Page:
Antonio Mazzocca is a Faculty Member in the Interdisciplinary Department of Medicine at the University of Bari School of Medicine. Our research focuses on the pathogenic mechanisms of cancer with a particular focus on liver cancer. We are investigating the pathogenic mechanisms underlying processes that sustain the progression of cancer, such as tumor-stromal interactions, tumor infiltration, and metastatic dissemination. The goal is to elucidate mechanisms driving cancer progression, with the ultimate objective of identifying targets for developing drugs interfering with the evolution of the malignant process. Finally, we are combining the experimental approach with a theoretical approach aimed at the complex systems and the evolution to understand the origin and development of cancer.
Office Hours & Location
Monday – Friday:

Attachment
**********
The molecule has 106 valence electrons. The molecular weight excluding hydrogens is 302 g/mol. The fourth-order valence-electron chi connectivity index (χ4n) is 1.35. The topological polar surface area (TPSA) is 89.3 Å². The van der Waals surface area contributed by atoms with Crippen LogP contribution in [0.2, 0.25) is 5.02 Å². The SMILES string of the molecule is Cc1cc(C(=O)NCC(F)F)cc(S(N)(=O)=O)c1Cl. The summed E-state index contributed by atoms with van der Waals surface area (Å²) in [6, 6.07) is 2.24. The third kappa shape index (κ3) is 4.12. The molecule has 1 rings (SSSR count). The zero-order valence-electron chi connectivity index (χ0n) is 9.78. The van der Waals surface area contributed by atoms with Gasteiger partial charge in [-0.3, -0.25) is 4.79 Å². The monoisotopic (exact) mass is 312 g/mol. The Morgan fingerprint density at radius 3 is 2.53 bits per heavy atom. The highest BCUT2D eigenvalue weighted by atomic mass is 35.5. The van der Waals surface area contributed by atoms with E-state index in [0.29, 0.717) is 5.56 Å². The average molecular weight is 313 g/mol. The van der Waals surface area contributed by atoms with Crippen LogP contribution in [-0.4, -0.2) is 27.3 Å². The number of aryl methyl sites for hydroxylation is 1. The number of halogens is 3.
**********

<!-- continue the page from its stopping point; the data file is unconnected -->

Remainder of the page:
10:00 – 11:00 a.m.
Morgagni 2nd floor,
P.zza Giulio Cesare, 11
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Timetables, dates and locations, please visit Piattaforma Esse 3
A systemic evolutionary approach to cancer: Hepatocarcinogenesis as a paradigm
The systemic evolutionary theory of cancer pathogenesis posits that cancer is generated by the de-emergence of the eukaryotic cell system and by the re-emergence of its archaea (genetic material and cytoplasm) and prokaryotic (mitochondria) subsystems with an uncoordinated behavior.
Circulating Levels of PAI-1 Are Predictive of Poor Prognosis in HCC Patients Harboring SERPINE1 4G/4G Polymorphism Undergoing TACE
Although several molecular markers have been proposed as prognostic of disease progression in Hepatocellular carcinoma (HCC), predictive markers of response to treatment are still unsatisfactory. Here, we propose a genetic polymorphism as a potential predictive factor of poor prognosis in HCC patients treated with transcatheter arterial chemoembolization (TACE).
Lysophosphatidic Acid Receptor LPAR6 Supports the Tumorigenicity of Hepatocellular Carcinoma
The aberrant processes driving hepatocellular carcinoma (HCC) are not fully understood. Lysophosphatidic acid receptors (LPAR) are commonly overexpressed in HCC, but their contributions to malignant development are not well established. In this report, we show that aberrant expression of LPAR6 sustains tumorigenesis and growth of HCC.